Thoughts on Haswell-E, X99 and the Slowing Refresh Cycle


With the recent release of both X99 and the 8 core 5960x, the old familiar upgrade itch started up once again.  Currently still on 3960x 6 core @ a healthy 4.7Ghz and an Asus P9x79WS x79 gen 2 board with 1TB Crucial M4 SATA3 in RAID 0 and tri-SLI GTX Titans in PCI-E 3 mode, I can say that I never feel like the system is resource limited anywhere with the exception of possibly very large stream video encoding and gaming at ultra high resolutions as always.  I recently settled in on a single 1440P 27″ IPS panel (QNIX) overclocked to 120Hz and 1 accessory display.  Even with the above rig 120fps cannot be sustained at maximum details.  So there is room for increased performance.  Given this reality, is it time to sell a kidney and make the giant move to an entirely new platform (including motherboard and RAM this time)?  At first it all signs seemed to point to YES.  From Anand, to Toms to [H]ard, to PCPER, to… well everyone really, the reviews were glowing.  And rightly so!  Haswell-E/x99 is absolutely a great platform, fully modern, and as “future proof” as any PC can be (“not very” essentially, but good enough).  So why isn’t this a build thread then?

Well it probably comes as no surprise given the intro and title, but I’ve made the executive decision on X99/Haswell-E and… its a skip! Very interesting that even for a lunatic like me hardware refresh is slowing. Its a combination of mobile devices and consoles curving the development target down from the absolute pinnacle and hardware capabilities having outstripped most workloads for a couple of generations now.

For gaming at 1440P and above we remain heavily GPU bound so that’s a wash. The 8 Core package is great, but very limited desktop workloads are that threaded, so value over a 6 core is limited. Heat and power have gone up for Haswell-E vs IvyBridge-E and SandyBridge-E so even though IPC has gone up in increments of 5-8% through these 3 gens, overclock ceiling has gone *down* by about 10%. A net gain of 3-5% aggregate CPU performance isn’t terrific.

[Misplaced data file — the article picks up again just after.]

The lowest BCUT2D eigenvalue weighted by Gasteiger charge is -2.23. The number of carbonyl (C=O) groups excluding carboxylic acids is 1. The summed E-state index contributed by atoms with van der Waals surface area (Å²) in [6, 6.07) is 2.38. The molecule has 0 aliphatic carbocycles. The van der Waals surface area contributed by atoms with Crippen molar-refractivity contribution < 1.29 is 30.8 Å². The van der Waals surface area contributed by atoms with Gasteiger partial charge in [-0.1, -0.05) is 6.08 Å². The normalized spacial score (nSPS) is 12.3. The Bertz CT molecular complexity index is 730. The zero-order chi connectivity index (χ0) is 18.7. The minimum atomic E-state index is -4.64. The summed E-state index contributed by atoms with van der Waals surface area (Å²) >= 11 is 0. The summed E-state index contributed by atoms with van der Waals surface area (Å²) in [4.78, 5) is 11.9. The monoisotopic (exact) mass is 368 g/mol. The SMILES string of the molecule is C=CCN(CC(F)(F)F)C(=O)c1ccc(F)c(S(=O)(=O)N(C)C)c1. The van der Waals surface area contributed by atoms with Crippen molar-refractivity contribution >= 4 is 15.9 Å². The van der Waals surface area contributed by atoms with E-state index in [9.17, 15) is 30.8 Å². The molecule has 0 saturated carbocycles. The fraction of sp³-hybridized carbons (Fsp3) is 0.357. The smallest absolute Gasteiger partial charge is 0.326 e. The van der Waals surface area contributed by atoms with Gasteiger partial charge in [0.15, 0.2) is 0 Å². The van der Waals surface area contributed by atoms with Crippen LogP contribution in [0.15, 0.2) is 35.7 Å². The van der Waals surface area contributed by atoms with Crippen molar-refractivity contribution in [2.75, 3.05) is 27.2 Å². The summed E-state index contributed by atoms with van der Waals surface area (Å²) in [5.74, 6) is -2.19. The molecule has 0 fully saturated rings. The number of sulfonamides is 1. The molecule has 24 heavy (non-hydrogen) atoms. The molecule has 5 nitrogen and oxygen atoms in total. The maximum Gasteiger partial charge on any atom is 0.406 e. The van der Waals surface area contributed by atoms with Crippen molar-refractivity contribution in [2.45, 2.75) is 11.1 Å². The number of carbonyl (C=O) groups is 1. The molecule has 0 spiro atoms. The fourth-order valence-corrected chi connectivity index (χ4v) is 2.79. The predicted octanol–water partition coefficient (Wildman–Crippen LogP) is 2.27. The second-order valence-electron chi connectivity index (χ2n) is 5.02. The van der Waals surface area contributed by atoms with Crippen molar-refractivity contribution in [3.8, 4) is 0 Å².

On the chipset front late edition x79 brought us PCI-E 3 (40 lanes on SB-E and IB-E), SATA3 and USB3 (OEM integrated but it works fine) and support for up to quad x16 GPU via PLX chips (something you would still need on x99 as the Haswell-E chips also top out at 40 lanes). Compounding the issue is the move to DDR4 which brings higher bandwidth and future potential, but also higher latency. The current DDR4 modules are running with CL15 timing vs the CL9 I run on x79 (and thats very conservative). M.2 and SATA Express are nice to haves, but with SATA3 RAID 0 pushing 1.2GB/s real world perf for me, I rarely feel like disk is any kind of bottleneck.

Final conclusion is that for new system builds, or for folks on X58, the platform is fantastic, but for Sandy and Ivy upgraders, unless you need 8 cores (*really* need), I’d say skip it.

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One thought on “Thoughts on Haswell-E, X99 and the Slowing Refresh Cycle

  1. Pingback: Project Destiny: Upgrading the 20GB PlayStation 3 Phat HD | Complaints Incorporated...

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